Shakespeare’s Presentation of Relationships in A Midsummer Night’s Dream
Shakespeare’s `A Midsummer Night’s Dream,’ is a comedy which shares
many similarities to another famous Shakespeare play, `Romeo and
Juliet.’ They both begin the same with serious lovers who were fated
in the stars to be together and whose parents disapproved of them
being together. In `A Midsummer Night’s Dream,’ the moon is frequently
mentioned by the characters, `Methinks how slow this old moon wanes;
she lingers my desires,’ the moon being associated with madness
throughout the play. In `Romeo and Juliet,’ the stars are regularly
referred to in a similar manner.
Theseus, Duke of Athens, is about to marry Hippolyta, a lady warrior
who he conquered. Egeus brings his daughter Hermia to court. She and
Lysander want to get married, but Egeus wants her to marry Demetrius,
who also wants her. Under Athenian law, Hermia must marry the man of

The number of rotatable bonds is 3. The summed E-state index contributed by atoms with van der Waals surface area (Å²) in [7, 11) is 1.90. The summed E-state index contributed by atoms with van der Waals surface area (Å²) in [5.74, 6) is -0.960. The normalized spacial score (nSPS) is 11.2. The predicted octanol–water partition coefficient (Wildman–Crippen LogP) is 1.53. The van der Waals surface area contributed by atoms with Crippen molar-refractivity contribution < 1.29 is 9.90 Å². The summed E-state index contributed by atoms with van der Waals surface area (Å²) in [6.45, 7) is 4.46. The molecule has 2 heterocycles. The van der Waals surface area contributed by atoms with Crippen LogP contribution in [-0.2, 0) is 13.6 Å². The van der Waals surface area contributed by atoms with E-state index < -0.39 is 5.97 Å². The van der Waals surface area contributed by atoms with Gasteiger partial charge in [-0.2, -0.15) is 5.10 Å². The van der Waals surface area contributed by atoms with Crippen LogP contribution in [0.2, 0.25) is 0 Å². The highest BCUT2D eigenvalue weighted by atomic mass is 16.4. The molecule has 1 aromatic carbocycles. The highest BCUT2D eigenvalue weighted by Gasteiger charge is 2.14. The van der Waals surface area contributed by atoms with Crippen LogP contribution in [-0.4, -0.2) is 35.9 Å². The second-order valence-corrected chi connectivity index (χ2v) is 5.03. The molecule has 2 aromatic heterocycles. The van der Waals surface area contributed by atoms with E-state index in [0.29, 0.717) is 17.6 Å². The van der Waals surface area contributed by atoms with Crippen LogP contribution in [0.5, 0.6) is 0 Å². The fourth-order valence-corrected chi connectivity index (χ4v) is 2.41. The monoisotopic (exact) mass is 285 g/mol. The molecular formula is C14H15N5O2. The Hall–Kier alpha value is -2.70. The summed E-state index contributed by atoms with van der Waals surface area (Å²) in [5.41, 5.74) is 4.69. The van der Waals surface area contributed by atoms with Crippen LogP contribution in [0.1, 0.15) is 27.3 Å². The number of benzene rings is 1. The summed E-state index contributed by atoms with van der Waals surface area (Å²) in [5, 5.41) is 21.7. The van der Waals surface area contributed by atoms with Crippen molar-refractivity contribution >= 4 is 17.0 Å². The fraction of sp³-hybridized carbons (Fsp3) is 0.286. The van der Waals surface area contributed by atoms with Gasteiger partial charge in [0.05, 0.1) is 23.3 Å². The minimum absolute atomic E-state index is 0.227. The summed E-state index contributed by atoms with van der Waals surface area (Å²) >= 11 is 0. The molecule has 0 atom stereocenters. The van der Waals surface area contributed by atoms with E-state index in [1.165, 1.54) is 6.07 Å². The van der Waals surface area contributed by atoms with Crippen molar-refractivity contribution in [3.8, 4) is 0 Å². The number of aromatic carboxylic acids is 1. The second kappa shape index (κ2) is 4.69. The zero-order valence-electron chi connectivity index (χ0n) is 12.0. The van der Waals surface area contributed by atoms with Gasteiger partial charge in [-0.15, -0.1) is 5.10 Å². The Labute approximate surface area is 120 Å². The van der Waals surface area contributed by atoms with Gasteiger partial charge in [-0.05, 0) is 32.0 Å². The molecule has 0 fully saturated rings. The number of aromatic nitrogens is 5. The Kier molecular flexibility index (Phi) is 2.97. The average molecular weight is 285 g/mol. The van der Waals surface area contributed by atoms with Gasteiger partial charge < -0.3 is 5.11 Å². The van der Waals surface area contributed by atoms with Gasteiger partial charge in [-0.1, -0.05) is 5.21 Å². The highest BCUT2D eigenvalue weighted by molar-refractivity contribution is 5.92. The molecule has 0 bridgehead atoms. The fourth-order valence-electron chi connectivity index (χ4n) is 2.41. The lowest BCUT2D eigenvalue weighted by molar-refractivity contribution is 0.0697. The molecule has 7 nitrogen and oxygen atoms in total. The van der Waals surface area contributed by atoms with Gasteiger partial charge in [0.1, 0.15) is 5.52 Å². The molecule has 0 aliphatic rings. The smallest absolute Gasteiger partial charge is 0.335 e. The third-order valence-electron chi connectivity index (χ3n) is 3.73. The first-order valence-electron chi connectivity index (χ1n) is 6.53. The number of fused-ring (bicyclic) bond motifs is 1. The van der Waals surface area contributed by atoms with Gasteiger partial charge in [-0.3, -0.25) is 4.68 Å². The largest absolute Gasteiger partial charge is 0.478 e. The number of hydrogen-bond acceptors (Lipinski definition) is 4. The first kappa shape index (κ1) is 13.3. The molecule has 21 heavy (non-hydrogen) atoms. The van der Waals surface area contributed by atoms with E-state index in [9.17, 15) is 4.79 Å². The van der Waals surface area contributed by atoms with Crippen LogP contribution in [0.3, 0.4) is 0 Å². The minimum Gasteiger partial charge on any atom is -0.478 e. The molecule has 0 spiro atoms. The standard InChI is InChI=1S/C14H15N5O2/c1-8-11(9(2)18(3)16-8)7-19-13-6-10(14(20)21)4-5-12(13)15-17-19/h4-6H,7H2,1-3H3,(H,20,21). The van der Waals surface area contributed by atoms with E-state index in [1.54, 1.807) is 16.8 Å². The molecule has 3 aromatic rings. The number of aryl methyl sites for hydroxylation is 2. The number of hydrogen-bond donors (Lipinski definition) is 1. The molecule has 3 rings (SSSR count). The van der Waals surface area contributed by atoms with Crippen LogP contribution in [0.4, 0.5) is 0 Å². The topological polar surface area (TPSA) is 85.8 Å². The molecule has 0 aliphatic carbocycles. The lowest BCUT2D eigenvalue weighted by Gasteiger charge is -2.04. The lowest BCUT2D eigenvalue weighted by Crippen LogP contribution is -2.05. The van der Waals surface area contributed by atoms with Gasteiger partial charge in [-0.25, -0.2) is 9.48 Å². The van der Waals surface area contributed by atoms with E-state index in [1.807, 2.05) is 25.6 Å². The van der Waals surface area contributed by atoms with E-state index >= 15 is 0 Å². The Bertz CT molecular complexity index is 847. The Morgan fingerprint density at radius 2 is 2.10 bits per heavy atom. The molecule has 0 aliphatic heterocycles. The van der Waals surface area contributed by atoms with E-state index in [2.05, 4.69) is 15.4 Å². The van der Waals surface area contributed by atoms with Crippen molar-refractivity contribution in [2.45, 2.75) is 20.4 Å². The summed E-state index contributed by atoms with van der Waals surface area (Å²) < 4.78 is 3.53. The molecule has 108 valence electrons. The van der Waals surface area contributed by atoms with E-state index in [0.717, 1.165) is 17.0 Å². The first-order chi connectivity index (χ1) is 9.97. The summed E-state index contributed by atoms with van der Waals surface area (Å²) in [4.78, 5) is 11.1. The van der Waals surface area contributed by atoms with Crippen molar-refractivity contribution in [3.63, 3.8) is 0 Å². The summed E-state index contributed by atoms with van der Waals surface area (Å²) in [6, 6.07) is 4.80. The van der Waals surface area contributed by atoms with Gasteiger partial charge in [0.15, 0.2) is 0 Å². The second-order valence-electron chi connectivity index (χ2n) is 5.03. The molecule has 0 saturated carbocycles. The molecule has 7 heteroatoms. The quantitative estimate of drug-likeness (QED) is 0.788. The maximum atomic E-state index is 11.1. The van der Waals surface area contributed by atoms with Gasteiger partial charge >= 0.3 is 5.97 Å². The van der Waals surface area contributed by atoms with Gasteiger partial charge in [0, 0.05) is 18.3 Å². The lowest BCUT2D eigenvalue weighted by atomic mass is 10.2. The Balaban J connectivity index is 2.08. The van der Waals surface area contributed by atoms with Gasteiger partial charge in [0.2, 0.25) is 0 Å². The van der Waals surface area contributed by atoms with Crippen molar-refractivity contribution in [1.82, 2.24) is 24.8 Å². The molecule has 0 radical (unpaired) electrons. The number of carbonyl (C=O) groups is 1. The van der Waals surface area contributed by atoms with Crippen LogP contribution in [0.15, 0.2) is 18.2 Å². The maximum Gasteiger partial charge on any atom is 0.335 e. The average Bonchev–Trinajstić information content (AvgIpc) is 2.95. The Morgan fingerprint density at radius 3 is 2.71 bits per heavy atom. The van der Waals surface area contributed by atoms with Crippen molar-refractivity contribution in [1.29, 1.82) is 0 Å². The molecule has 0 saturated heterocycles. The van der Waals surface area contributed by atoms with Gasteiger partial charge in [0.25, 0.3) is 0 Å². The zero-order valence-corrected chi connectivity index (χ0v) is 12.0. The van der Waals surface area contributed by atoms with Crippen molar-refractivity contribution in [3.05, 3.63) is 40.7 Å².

her father’s choice or she will be executed.
This is just part of the complicated love triangle that the reader
faces when reading A Midsummer Night’s Dream written by William
The actual tale of the story is simplicity itself but it’s the ideas
and emotions that Shakespeare uses to capture the reader’s imagination
and draw them into deep depths of the story. A Midsummer Night’s Dream
is all about twists and turning imagination and things that seem
impossible into reality, for example:
· Theseus woos Hippoyta “with his sword”. On opposite sides in battle,
they fall in love.
· Helena’s affection for Demetrius seems to make him hate her.
Hermia’s hatred seems to make him love her.
As you can see from the rough outline and examples above the story is
very much engaging the reader, taking them into an epic journey into
the lives of some love sick humans.
It’s important to remember that this is not just a written story, it’s
also a scripted play but how might this epic play be staged to a
modern day audience. People could get away with things on stage that